You know that saying, “Bras must have been invented by a man.” It’s something many of us have thought when putting on these uncomfortable contraptions. They can seem like they have no function other than to hoist our bosom to our chin. But bras serve a purpose for many women, and this purpose gets even more important if you are a breastfeeding or pumping mom who needs her hands-free. Wouldn’t it be nice if someone would ask a bunch of women what would make them more comfortable and functional? [Read more…]
By Kristin Salamon D.D.S.
There is a lot of misinformation circling about breastfeeding and cavities. Unfortunately, there are many dentists out there that believe that if a child has a cavity, and that child is breastfed (especially at night), the main cause is breastfeeding. Here’s the information you need to challenge what your dentist may tell you, if you come across it in your breastfeeding journey. [Read more…]
After 2 vaginal births I am no stranger to the plight of the vagina, perineum and anus after many hours of pushing something the size of a bowling ball through a hole the size of a mini donut. My first son was finally delivered after 30 hours of labor when the head doctor was called in. All I heard was, “blah, blah, blah, episiotomy.” I sat on one butt cheek for weeks, bled for two months and couldn’t comfortably walk to Starbucks for longer than that. If anyone deserves Starbucks it’s a mother who just had a baby. I did sitz baths with betadine as directed. I guess the wound was being cleaned, but seriously, there was no pain relief and I always felt the urge to wash myself again to clean the chemical off my skin. And there were plenty of days when I didn’t cleanse as often as recommended because I was taking care of a newborn. [Read more…]
Cosleeping has many benefits such as fostering attachment between you and your new baby, making night feeding easier and being able to monitor your baby more closely. It’s been found that the co-sleeping mom and baby get more sleep. Frequent night feedings increase milk supply in the breastfeeding mother. It has also been found that co-sleeping reduces the risks of SIDS by up to 50%. All that paired with waking up to your smiling baby makes for a great case to co-sleep!
“There I was pregnant, nursing my daughter, super anxious, excited, scared about nursing a new baby along with her. Will she be jealous? Will she wean? Will she still love me? [Read more…]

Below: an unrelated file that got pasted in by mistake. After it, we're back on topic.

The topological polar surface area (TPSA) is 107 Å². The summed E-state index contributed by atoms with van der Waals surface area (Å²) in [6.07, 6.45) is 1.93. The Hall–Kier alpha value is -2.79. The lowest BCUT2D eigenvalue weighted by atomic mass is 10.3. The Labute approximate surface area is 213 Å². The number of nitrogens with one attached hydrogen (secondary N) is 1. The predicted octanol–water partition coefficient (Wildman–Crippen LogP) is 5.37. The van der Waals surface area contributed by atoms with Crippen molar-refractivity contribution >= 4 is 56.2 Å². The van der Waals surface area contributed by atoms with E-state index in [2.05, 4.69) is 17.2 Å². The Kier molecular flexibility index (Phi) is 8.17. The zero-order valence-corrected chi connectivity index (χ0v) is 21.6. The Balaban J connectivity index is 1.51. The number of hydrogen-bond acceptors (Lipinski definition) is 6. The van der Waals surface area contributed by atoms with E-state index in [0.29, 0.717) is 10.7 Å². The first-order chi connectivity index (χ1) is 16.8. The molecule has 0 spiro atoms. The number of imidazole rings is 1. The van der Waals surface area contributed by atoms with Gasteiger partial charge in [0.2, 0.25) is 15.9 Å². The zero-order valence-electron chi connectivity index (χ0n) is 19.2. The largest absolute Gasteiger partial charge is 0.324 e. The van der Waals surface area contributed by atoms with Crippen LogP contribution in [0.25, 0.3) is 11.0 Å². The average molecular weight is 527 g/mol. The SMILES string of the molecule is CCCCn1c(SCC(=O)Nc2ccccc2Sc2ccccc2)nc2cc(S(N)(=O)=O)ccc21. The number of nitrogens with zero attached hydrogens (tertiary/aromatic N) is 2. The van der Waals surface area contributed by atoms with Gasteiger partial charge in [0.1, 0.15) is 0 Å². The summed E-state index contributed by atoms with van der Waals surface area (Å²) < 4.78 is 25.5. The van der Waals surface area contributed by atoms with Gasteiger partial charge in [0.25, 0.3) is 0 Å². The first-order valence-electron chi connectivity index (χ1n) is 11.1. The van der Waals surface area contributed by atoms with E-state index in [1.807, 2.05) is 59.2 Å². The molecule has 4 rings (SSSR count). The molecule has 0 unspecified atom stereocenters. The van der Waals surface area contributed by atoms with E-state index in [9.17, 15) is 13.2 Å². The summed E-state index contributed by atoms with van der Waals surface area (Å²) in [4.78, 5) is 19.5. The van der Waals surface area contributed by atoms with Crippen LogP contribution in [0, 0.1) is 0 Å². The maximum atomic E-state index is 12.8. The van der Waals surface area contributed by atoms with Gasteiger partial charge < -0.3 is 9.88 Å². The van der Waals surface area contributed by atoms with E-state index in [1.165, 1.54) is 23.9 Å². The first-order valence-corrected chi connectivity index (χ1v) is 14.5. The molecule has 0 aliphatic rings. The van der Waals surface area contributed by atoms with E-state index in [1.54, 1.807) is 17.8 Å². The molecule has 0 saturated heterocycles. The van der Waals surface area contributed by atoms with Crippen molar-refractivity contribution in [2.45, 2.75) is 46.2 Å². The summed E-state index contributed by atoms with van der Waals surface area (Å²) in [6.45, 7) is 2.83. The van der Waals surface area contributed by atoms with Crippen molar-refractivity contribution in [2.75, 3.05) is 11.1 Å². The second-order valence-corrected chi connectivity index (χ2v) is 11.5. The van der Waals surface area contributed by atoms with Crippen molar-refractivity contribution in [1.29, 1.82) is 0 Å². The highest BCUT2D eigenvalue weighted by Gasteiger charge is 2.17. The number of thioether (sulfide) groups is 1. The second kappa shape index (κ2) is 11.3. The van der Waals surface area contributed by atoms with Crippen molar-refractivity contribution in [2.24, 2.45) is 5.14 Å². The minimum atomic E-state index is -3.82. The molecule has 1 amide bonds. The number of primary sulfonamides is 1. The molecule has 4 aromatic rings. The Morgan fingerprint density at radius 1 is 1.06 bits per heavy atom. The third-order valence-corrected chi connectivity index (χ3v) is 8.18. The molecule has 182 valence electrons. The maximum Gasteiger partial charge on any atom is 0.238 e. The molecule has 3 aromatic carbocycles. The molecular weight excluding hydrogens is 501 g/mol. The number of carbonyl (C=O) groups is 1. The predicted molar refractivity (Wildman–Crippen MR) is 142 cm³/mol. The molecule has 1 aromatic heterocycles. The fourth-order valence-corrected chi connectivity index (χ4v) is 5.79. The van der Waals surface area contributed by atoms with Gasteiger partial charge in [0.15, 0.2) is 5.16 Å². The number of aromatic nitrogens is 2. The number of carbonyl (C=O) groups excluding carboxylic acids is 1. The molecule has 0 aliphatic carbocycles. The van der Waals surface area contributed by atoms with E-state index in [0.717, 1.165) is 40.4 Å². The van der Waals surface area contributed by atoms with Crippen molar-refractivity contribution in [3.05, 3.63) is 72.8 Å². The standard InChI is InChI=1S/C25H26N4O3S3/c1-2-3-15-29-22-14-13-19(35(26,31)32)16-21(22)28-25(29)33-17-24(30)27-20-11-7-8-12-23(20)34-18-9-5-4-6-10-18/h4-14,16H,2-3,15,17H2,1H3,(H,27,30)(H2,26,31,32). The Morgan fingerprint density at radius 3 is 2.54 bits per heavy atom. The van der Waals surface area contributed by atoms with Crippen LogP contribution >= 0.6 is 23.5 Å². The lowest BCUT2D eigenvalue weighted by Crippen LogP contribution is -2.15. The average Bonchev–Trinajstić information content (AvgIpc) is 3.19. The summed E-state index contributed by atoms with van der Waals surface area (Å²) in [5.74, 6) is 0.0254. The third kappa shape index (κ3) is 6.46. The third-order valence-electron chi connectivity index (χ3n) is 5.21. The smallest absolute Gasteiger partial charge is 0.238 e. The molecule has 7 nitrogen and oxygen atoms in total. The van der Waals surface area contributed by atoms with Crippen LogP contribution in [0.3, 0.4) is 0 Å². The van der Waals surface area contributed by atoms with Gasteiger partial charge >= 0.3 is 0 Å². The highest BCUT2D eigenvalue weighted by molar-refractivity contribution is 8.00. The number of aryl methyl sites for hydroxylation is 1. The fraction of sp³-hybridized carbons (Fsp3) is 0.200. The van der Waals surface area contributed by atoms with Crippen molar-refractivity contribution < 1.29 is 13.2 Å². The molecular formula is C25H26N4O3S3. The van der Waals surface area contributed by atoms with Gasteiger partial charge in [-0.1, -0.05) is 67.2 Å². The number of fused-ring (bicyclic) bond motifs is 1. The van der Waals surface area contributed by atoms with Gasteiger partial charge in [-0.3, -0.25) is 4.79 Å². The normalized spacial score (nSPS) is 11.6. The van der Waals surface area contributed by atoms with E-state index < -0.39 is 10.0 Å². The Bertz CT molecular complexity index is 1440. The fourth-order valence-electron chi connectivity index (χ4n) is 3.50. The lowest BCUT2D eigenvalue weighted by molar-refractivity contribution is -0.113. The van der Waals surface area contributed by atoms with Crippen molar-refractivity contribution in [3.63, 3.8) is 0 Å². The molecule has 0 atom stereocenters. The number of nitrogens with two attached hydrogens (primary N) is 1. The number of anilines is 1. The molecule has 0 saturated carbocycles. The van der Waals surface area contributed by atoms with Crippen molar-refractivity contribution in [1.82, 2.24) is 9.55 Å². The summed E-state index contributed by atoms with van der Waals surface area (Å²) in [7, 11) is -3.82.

“I just wanted to share my breastfeeding journey with my second son and I hope this to be an encouragement to other NICU moms. I went into premature labor when I was 35 weeks pregnant. I had to have an emergency c section and when he was delivered we waited as the doctor kept trying to get him to cry. Finally we heard a few cries but the pediatrician had to rush him to the nursery. As she walked by I got a short glance. Hours after he was delivered the transport team brought him to see me in an incubator (due to being intubated) and I got to touch his little fingers but that would be all I saw of him for two more days as we were at two different facilities. I started pumping in hopes my milk would come in but I was getting very little out. Once I finally got released and could visit with him again I would pump every three hours in the pump rooms in the nicu and at the hotel we were staying at by the hospital. Slowly but surely my milk started coming in. Once he was finally able to try and drink milk his bottles were supplies fully by me. As his intake increases the amount I was able to pump increased. It was amazing. We were discharged after a week. About fifteen days postpartum I developed a serious infection at my incision and had to go on an antibiotic that forced me to pump and dump. I pumped every three hours on the dot after I fed him a bottle. It broke my heart after he was finally able to nurse straight from me instead of bottles and now it was me who was our road block. I ended up pumping and dumping for a little over a month because I kept getting infections at my incision. When it came time for me to be able to nurse again I was concerned he wouldn’t take because he had been on bottles; however, he latched perfectly and to this day refused a bottle anytime he is offered. I know it is hard to make yourself wake up and pump or pump and dump every three hours for weeks on end, but please please trust me it is so worth it! I would love to be an encouragement to anyone who is going through this!
First picture was the day he was born and the second picture is now!”
My first son was a few months old when I decided, in my new mom delirium, to have dinner with some friends. I knew I might get engorged, but figured I would be back soon enough. I didn’t feel like bringing my electric pump. It seemed like a huge hassle for only being gone a few hours. I didn’t even bring breast pads. (I know, I know, you’re all rolling your eyes right now). I deserved what I got, which was 2 golf ball-sized leak marks on my shirt that were illuminated dark blue on my light blue shirt. I ran to the bathroom to shove toilet paper into my bra, but the damage was done. [Read more…]
Michael and Manuel met in 2002 and were married in 2008. Michael is a Psychologist and Manuel works in Human Resources for a renewable energy wind turbine company. They enjoy gardening, yoga, hiking, preforming arts and travel, but if you have followed any of their story over the years you know that what they enjoy most is being parents to their son, Mateo.
Mateo was adopted from Chicago 3.5 years ago in an open adoption. It was a quick process, only 4 months! “He is a spectacular little man now!” says Michael.